What Are Some Differences Between Motor Oil Grades?

Motor oil grades are based on a rating that classifies oil by viscosity, with oils that have a higher viscosity creating a better seal and lubricant for moving parts, but also putting more stress on the engine since parts must work harder to move thicker oil. Oils rate for cold and hot temperatures, as well as performance level of the engine.

Oil grades vary by composition, with full synthetic oils having a higher viscosity designed for high performance vehicles. Premium conventional oils offer a range of temperature ratings for viscosity varying based on the demands of weather.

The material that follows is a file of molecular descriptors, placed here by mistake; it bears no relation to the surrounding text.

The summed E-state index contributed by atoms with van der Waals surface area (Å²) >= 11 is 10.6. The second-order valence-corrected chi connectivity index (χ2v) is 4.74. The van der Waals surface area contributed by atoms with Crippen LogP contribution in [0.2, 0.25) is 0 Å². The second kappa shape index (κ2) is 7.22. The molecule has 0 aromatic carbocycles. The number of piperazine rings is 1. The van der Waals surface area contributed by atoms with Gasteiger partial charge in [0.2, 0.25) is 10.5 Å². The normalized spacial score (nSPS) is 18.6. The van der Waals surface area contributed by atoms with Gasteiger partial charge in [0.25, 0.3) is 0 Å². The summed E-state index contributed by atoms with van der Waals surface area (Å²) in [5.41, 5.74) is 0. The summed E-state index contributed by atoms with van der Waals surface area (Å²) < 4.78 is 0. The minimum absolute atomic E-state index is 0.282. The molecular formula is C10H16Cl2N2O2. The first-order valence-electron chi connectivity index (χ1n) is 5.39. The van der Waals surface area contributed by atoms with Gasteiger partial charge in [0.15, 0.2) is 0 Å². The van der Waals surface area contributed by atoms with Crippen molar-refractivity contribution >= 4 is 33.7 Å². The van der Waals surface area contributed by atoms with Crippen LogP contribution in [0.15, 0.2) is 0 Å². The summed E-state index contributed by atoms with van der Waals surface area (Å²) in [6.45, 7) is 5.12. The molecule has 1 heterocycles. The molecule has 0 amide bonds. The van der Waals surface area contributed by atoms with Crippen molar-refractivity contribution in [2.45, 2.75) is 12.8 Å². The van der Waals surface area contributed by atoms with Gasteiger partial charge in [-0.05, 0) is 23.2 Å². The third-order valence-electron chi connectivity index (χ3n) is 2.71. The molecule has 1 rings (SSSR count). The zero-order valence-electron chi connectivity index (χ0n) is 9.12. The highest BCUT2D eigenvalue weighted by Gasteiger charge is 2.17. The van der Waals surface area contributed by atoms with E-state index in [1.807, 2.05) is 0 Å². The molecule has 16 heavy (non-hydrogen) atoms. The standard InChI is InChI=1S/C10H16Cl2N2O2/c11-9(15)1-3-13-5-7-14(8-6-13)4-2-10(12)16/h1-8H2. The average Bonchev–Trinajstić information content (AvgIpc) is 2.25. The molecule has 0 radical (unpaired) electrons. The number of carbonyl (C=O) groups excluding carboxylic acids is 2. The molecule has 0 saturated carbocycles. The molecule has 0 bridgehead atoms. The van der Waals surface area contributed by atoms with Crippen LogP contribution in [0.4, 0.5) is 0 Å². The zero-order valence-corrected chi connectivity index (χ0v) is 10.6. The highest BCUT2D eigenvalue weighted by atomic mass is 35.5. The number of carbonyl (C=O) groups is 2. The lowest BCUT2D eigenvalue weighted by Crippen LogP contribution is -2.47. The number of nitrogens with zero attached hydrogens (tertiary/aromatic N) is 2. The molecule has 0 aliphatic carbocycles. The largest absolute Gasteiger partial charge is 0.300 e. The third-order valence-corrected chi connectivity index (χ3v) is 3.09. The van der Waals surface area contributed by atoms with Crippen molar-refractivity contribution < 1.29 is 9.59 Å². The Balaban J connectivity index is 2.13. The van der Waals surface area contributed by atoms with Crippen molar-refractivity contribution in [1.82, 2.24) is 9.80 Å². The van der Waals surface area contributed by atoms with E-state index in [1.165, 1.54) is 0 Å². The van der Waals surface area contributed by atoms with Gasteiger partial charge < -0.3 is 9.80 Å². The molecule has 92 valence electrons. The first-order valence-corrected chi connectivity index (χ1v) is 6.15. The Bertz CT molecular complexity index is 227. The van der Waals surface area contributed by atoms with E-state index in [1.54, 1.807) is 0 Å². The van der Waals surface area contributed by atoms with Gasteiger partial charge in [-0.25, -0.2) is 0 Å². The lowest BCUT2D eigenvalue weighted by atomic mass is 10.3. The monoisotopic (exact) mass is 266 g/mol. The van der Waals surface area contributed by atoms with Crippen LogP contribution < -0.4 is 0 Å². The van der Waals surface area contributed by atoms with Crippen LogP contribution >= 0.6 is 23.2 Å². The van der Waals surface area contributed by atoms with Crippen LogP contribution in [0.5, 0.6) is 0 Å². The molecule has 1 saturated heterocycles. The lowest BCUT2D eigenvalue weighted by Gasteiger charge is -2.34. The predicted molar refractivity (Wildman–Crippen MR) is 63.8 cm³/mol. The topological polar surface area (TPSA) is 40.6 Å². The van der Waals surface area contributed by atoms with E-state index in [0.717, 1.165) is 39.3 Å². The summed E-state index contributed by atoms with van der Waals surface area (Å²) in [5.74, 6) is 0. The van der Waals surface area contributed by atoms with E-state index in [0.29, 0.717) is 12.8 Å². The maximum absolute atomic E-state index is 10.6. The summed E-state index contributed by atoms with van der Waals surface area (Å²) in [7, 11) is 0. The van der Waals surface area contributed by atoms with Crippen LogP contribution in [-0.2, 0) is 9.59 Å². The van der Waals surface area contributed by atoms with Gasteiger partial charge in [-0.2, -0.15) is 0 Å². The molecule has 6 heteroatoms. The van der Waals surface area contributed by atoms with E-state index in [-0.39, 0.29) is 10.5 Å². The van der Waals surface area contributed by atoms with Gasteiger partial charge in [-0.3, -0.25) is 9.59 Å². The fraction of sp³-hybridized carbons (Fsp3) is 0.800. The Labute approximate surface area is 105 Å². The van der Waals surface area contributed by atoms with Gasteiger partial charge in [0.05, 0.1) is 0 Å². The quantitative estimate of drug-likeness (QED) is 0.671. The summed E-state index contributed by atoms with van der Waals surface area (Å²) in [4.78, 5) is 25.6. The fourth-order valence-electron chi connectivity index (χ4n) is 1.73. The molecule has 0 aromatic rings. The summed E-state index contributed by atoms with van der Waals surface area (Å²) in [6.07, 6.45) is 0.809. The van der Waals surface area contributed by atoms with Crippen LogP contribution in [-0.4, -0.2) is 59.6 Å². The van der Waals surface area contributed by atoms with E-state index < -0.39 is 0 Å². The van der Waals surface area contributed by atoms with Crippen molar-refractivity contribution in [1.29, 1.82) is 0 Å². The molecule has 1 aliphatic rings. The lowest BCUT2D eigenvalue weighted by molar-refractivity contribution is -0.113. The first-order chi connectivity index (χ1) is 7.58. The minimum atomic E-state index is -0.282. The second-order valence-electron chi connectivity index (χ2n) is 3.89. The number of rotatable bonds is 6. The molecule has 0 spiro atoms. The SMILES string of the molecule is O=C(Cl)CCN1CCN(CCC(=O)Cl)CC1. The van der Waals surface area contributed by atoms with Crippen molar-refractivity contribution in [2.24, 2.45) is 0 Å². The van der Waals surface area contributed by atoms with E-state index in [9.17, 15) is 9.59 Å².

Created by the Society of Automotive Engineers, the oil rating appears on oil bottles in a series of numbers and letters that matches XW-XX for multi-grade viscosity oils or SAE X for non-winter ratings. The grade might read 10W-30 or SAE 5.

In the case of XW-XX ratings, the lower the first number, the less the oil thins in the cold, while the higher the second number, the thicker the oil. The W stands for winter, with lower numbers preceding the W marking oil better suited for colder climates. Manufacturers might add viscosity modifiers to thicken the oil.

A car's owner's manual recommends the right range of viscosity for the particular vehicle.